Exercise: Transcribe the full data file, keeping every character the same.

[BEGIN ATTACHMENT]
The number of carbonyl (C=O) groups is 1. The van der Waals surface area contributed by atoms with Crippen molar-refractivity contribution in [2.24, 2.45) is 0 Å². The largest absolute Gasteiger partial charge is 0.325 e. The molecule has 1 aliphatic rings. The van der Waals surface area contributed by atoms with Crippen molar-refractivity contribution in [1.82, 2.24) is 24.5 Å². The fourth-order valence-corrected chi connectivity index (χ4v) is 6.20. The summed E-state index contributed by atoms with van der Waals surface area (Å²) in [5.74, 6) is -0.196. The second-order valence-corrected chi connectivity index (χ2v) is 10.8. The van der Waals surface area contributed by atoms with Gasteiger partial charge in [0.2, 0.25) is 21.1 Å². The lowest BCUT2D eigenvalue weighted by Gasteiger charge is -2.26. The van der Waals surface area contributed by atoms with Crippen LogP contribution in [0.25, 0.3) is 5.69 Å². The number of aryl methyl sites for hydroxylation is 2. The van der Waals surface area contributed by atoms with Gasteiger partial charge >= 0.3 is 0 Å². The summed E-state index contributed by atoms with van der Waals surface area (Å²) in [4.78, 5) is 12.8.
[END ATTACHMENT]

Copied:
The number of carbonyl (C=O) groups is 1. The van der Waals surface area contributed by atoms with Crippen molar-refractivity contribution in [2.24, 2.45) is 0 Å². The largest absolute Gasteiger partial charge is 0.325 e. The molecule has 1 aliphatic rings. The van der Waals surface area contributed by atoms with Crippen molar-refractivity contribution in [1.82, 2.24) is 24.5 Å². The fourth-order valence-corrected chi connectivity index (χ4v) is 6.20. The summed E-state index contributed by atoms with van der Waals surface area (Å²) in [5.74, 6) is -0.196. The second-order valence-corrected chi connectivity index (χ2v) is 10.8. The van der Waals surface area contributed by atoms with Gasteiger partial charge in [0.2, 0.25) is 21.1 Å². The lowest BCUT2D eigenvalue weighted by Gasteiger charge is -2.26. The van der Waals surface area contributed by atoms with Crippen LogP contribution in [0.25, 0.3) is 5.69 Å². The number of aryl methyl sites for hydroxylation is 2. The van der Waals surface area contributed by atoms with Gasteiger partial charge >= 0.3 is 0 Å². The summed E-state index contributed by atoms with van der Waals surface area (Å²) in [4.78, 5) is 12.8.